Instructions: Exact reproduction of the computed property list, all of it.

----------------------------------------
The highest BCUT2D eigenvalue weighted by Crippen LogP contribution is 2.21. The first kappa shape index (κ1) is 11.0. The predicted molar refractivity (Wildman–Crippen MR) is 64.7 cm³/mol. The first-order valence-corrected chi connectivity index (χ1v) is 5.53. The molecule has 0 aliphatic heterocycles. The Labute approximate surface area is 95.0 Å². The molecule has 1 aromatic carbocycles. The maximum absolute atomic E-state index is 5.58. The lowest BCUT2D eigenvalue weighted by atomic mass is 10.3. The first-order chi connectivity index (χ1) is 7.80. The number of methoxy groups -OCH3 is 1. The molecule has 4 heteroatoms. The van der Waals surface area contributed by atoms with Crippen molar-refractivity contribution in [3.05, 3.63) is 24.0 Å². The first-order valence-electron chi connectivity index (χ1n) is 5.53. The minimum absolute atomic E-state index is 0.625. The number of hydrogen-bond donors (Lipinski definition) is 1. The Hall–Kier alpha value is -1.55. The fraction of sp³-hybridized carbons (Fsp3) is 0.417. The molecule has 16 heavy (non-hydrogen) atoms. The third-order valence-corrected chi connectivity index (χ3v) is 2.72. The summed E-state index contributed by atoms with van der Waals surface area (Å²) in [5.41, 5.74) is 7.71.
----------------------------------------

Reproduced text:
The highest BCUT2D eigenvalue weighted by Crippen LogP contribution is 2.21. The first kappa shape index (κ1) is 11.0. The predicted molar refractivity (Wildman–Crippen MR) is 64.7 cm³/mol. The first-order valence-corrected chi connectivity index (χ1v) is 5.53. The molecule has 0 aliphatic heterocycles. The Labute approximate surface area is 95.0 Å². The molecule has 1 aromatic carbocycles. The maximum absolute atomic E-state index is 5.58. The lowest BCUT2D eigenvalue weighted by atomic mass is 10.3. The first-order chi connectivity index (χ1) is 7.80. The number of methoxy groups -OCH3 is 1. The molecule has 4 heteroatoms. The van der Waals surface area contributed by atoms with Crippen molar-refractivity contribution in [3.05, 3.63) is 24.0 Å². The first-order valence-electron chi connectivity index (χ1n) is 5.53. The minimum absolute atomic E-state index is 0.625. The number of hydrogen-bond donors (Lipinski definition) is 1. The Hall–Kier alpha value is -1.55. The fraction of sp³-hybridized carbons (Fsp3) is 0.417. The molecule has 16 heavy (non-hydrogen) atoms. The third-order valence-corrected chi connectivity index (χ3v) is 2.72. The summed E-state index contributed by atoms with van der Waals surface area (Å²) in [5.41, 5.74) is 7.71.